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Perth company edges closer to Cannabis nasal spray epilepsy treatment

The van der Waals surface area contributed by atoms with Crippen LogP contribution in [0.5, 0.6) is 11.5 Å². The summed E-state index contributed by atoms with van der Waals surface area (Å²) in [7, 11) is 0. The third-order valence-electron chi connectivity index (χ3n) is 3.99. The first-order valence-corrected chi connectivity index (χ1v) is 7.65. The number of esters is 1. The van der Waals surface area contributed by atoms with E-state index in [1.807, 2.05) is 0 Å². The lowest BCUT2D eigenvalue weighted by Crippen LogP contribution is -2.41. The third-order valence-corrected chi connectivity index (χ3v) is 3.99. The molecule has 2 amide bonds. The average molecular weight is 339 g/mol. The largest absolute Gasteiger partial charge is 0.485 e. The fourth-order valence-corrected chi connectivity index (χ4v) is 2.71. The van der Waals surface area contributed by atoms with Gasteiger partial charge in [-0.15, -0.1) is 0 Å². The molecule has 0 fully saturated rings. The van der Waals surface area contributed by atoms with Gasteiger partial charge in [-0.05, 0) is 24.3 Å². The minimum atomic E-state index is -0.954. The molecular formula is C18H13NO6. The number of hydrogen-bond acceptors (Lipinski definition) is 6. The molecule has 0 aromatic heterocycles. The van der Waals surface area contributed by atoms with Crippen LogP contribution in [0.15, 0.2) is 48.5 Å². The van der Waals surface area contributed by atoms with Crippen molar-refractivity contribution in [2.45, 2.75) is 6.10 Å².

The nasal spray could be one of the first medicinal cannabis products to go on sale. A unique nasal spray designed to combat epileptic seizures could be one of the first medicinal cannabis products to hit Australia's healthcare market. Perth-based medical cannabis producer MGC Pharmaceuticals announced on Thursday it has struck a deal with Israeli company SipNose to use nasal spray to administer cannabis. Sydney cardiologist and MGC director Dr Ross Walker says the product is ready to go once Australian regulatory hurdles are overcome. Recent changes at a federal level permit legally-grown cannabis for medicinal cannabis products, but the drug remains a prohibited substance. The Therapeutic Goods Administration is considering downgrading it to a "controlled substance" class, which will place it alongside morphine. Dr Walker said he was hopeful the government could fast track approval to help those suffering with epilepsy, cancer and chronic pain, but said it could be up to 18 months before prescriptions start to be filled. "This is a proper effective way of delivering cannabis through the nose," Dr Walker said. "The nasal delivery makes it quite user-friendly, especially for little children. " The NSW government is about to embark on its third - and biggest - clinical trial involving 330 cancer sufferers. Previously in NSW, there have been trials involving the terminally ill and children with severe epilepsy. In Victoria, a small group of children with severe epilepsy are involved in a separate clinical trial. As for the efficacy of the treatment, Dr Walker pointed to two significant studies, of 137 and more than 220 respectively, which showed how epilepsy sufferers could benefit from medical cannabis. "They have shown that there's anything from a 36 to 54 per cent reduction in seizure frequency," he said. But people won't be getting high from using the treatment, as the medicine does not interact with brain receptors in the same way as illicit cannabis. "The important thing is that we've got to get the message out that medical cannabis has nothing to do with people smoking stuff," Dr Walker said. MGC will combine SipNose's system, which enables direct nose-to-brain delivery, with the cannabinoid compounds they produce.

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